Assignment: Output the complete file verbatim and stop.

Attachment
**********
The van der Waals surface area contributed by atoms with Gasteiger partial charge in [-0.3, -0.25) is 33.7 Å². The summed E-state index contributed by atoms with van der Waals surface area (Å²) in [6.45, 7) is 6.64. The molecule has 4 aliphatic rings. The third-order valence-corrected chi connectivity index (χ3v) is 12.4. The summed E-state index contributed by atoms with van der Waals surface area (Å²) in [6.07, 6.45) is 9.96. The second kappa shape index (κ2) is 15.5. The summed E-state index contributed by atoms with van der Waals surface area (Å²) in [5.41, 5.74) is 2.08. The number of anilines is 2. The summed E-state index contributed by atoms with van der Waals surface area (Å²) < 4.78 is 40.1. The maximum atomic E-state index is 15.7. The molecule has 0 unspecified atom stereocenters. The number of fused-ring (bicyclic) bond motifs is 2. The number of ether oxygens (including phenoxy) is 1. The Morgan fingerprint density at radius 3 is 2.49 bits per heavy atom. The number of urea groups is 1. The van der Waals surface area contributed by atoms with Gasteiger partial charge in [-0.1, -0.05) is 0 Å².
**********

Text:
The van der Waals surface area contributed by atoms with Gasteiger partial charge in [-0.3, -0.25) is 33.7 Å². The summed E-state index contributed by atoms with van der Waals surface area (Å²) in [6.45, 7) is 6.64. The molecule has 4 aliphatic rings. The third-order valence-corrected chi connectivity index (χ3v) is 12.4. The summed E-state index contributed by atoms with van der Waals surface area (Å²) in [6.07, 6.45) is 9.96. The second kappa shape index (κ2) is 15.5. The summed E-state index contributed by atoms with van der Waals surface area (Å²) in [5.41, 5.74) is 2.08. The number of anilines is 2. The summed E-state index contributed by atoms with van der Waals surface area (Å²) < 4.78 is 40.1. The maximum atomic E-state index is 15.7. The molecule has 0 unspecified atom stereocenters. The number of fused-ring (bicyclic) bond motifs is 2. The number of ether oxygens (including phenoxy) is 1. The Morgan fingerprint density at radius 3 is 2.49 bits per heavy atom. The number of urea groups is 1. The van der Waals surface area contributed by atoms with Gasteiger partial charge in [-0.1, -0.05) is 0 Å².